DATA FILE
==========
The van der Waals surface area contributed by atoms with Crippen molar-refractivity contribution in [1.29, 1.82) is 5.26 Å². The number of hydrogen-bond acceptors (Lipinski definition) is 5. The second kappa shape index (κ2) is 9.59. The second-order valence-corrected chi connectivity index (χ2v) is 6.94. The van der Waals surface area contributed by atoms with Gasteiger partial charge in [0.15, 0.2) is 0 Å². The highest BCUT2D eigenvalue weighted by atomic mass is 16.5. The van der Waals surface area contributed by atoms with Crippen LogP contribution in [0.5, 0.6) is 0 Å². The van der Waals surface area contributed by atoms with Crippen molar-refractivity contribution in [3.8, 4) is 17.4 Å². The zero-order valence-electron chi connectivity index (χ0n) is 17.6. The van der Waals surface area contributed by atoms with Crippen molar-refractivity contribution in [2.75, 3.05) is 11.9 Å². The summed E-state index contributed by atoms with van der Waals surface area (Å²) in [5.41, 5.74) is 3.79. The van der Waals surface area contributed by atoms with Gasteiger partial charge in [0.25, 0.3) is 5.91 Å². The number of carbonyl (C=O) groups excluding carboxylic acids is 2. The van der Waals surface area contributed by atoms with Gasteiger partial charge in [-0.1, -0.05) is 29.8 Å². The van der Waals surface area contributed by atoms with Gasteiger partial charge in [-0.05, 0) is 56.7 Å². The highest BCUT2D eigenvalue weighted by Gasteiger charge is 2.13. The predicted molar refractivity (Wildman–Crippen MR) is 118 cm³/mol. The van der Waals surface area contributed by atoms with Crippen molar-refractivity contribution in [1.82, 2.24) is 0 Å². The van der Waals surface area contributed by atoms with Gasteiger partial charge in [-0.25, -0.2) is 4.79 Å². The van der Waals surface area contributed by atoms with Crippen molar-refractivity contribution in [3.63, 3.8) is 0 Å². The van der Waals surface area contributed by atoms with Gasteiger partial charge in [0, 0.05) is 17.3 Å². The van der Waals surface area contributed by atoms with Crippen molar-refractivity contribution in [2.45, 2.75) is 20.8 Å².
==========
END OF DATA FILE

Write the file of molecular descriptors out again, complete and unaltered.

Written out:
The van der Waals surface area contributed by atoms with Crippen molar-refractivity contribution in [1.29, 1.82) is 5.26 Å². The number of hydrogen-bond acceptors (Lipinski definition) is 5. The second kappa shape index (κ2) is 9.59. The second-order valence-corrected chi connectivity index (χ2v) is 6.94. The van der Waals surface area contributed by atoms with Gasteiger partial charge in [0.15, 0.2) is 0 Å². The highest BCUT2D eigenvalue weighted by atomic mass is 16.5. The van der Waals surface area contributed by atoms with Crippen LogP contribution in [0.5, 0.6) is 0 Å². The van der Waals surface area contributed by atoms with Crippen molar-refractivity contribution in [3.8, 4) is 17.4 Å². The zero-order valence-electron chi connectivity index (χ0n) is 17.6. The van der Waals surface area contributed by atoms with Crippen molar-refractivity contribution in [2.75, 3.05) is 11.9 Å². The summed E-state index contributed by atoms with van der Waals surface area (Å²) in [5.41, 5.74) is 3.79. The van der Waals surface area contributed by atoms with Gasteiger partial charge in [0.25, 0.3) is 5.91 Å². The number of carbonyl (C=O) groups excluding carboxylic acids is 2. The van der Waals surface area contributed by atoms with Gasteiger partial charge in [-0.1, -0.05) is 29.8 Å². The van der Waals surface area contributed by atoms with Gasteiger partial charge in [-0.05, 0) is 56.7 Å². The highest BCUT2D eigenvalue weighted by Gasteiger charge is 2.13. The predicted molar refractivity (Wildman–Crippen MR) is 118 cm³/mol. The van der Waals surface area contributed by atoms with Crippen molar-refractivity contribution in [1.82, 2.24) is 0 Å². The van der Waals surface area contributed by atoms with Gasteiger partial charge in [-0.25, -0.2) is 4.79 Å². The van der Waals surface area contributed by atoms with Crippen molar-refractivity contribution in [3.63, 3.8) is 0 Å². The van der Waals surface area contributed by atoms with Gasteiger partial charge in [0, 0.05) is 17.3 Å². The van der Waals surface area contributed by atoms with Crippen molar-refractivity contribution in [2.45, 2.75) is 20.8 Å².